11

Can someone clarify when to use typedefof<'T> vs. typeof<'T>?

Both typedefof<System.String> and typeof<System.String> return the same Type instance.

However, they return different instances and different information for System.Collections.Generic.List<_>.

Can I think of typedefof as a new and improved typeof? Should I just switch to always using typedefof? Or is it more subtle than that?

  • 3
    As the documentation indicates, typeof returns the actual type indicated, while typedefof<'T> returns the underlying generic type of 'T if 'T is generic. So I don't think it's a matter of always using one or the other; it's a matter of which you need in the current situation. – JLRishe Jun 13 '18 at 14:12
9

This ought to illustrate the difference. When you use typeof, the compiler infers type arguments and constructs a concrete type. In this case, the inferred type argument is System.Object:

let t1 = typeof<System.Collections.Generic.List<_>>
let t2 = typedefof<System.Collections.Generic.List<_>>

printfn "t1 is %s" t1.FullName
printfn "t2 is %s" t2.FullName

Output:

t1 is System.Collections.Generic.List`1[[System.Object, mscorlib, Version=4.0.0.0, Culture=neutral, PublicKeyToken=b77a5c561934e089]]
t2 is System.Collections.Generic.List`1

Because typeof can only return a constructed type, typedefof is necessary if you need a type object representing a generic type definition.

9

typeof is used when you want to get the System.Type object for a given type. typedefof is used when you want to get the System.Type that represents the type definition for a generic type. As an example that uses both, suppose you had a type called Generic<'a>, and you wanted to create a function that returned the System.Type object for the Generic of any given type.

type Generic<'a> = Value of 'a

let makeGenericOf<'a> () = 
    typedefof<Generic<_>>.MakeGenericType(typeof<'a>)

Here, you would use the typedefof function to get the type defintion, and typeof to get the type of 'a for constructing the generic Generic<'a> Type.

2

I really appreciate the answers from phoog, Aaron, and JLRishe. Here is what I have learned, based on their answers and my own experimentation.

There are two Type instances associated with generics.

  1. There is a Type associated with a generic that has specific type parameters. For example, there is a Type associated with List<int> and a different Type associated with List<string>. This is what you get when you use typeof<>.

    > typeof<List<string>>.ToString();;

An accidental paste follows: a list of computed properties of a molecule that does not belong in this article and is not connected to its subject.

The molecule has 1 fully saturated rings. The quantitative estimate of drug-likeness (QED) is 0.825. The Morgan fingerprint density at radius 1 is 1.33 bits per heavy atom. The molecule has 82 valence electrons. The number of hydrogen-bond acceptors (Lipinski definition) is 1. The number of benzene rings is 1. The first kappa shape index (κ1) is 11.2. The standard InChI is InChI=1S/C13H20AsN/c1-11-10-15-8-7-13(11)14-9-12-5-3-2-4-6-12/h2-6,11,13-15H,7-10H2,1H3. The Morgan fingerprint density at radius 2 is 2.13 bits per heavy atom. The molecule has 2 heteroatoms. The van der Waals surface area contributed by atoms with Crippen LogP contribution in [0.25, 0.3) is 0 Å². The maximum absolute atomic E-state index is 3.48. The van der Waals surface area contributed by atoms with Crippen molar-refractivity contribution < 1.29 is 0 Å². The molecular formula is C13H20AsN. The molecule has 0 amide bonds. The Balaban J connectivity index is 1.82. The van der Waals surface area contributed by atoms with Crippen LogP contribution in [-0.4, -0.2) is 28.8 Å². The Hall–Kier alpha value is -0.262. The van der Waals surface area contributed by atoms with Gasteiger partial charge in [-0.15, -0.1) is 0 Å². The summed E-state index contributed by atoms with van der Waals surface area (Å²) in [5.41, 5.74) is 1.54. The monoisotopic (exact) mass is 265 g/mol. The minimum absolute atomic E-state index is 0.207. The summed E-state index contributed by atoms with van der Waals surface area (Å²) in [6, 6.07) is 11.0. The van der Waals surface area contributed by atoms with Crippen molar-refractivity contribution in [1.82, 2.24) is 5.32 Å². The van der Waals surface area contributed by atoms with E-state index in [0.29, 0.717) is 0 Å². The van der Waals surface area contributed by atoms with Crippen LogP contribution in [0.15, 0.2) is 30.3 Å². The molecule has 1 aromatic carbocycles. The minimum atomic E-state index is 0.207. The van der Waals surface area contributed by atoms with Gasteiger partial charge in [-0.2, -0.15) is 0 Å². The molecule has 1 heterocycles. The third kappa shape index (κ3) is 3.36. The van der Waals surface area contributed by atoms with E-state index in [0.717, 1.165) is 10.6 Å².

val it : string = "Microsoft.FSharp.Collections.FSharpList`1[System.String]"
    
    > typeof<List<int>>.ToString();;
    val it : string = "Microsoft.FSharp.Collections.FSharpList`1[System.Int32]"
    
  2. There is a Type associated with the generic type definition itself. For example, there is a single Type associated with List<'T>, which is the same for List<int>, List<string>, and List<_>. This is what you get when you use typedefof<>.

    > typedefof<List<string>>.ToString();;
    val it : string = "Microsoft.FSharp.Collections.FSharpList`1[T]"
    
    > typedefof<List<int>>.ToString();;
    val it : string = "Microsoft.FSharp.Collections.FSharpList`1[T]"
    
    > typedefof<List<_>>.ToString();;
    val it : string = "Microsoft.FSharp.Collections.FSharpList`1[T]" 
    

By the way, the Type class has an instance method to GetGenericTypeDefinition(). That means, the following two return the same instance:

    > Object.ReferenceEquals(typeof<List<int>>.GetGenericTypeDefinition(), typedefof<List<int>>);;
    val it : bool = true        

What happens if you call typeof<List<_>>? You get back the Type definition for List<Object>, as phoog mentioned.

> typeof<List<_>>.ToString();;
val it : string = "Microsoft.FSharp.Collections.FSharpList`1[System.Object]"

This is all helpful to understand. For example, suppose I need to know if an object is a generic list (of any type).

// does not give me the answer I naively expected
> o.GetType() = typeof<List<_>>;; 
val it : bool = false

// does this reference point to a List<'T>?
> o.GetType().IsGenericType && o.GetType().GetGenericTypeDefinition() = typedefof<List<_>>;;
val it : bool = true

Additionally, if you want to late-bound instantiate a generic type, you can use the MakeGenericType(...) method which Aaron mentioned.

> let myList = typedefof<List<_>>.MakeGenericType(typeof<int>);;
val myList : Type = Microsoft.FSharp.Collections.FSharpList`1[System.Int32]

Your Answer

By clicking “Post Your Answer”, you agree to our terms of service, privacy policy and cookie policy

Not the answer you're looking for? Browse other questions tagged or ask your own question.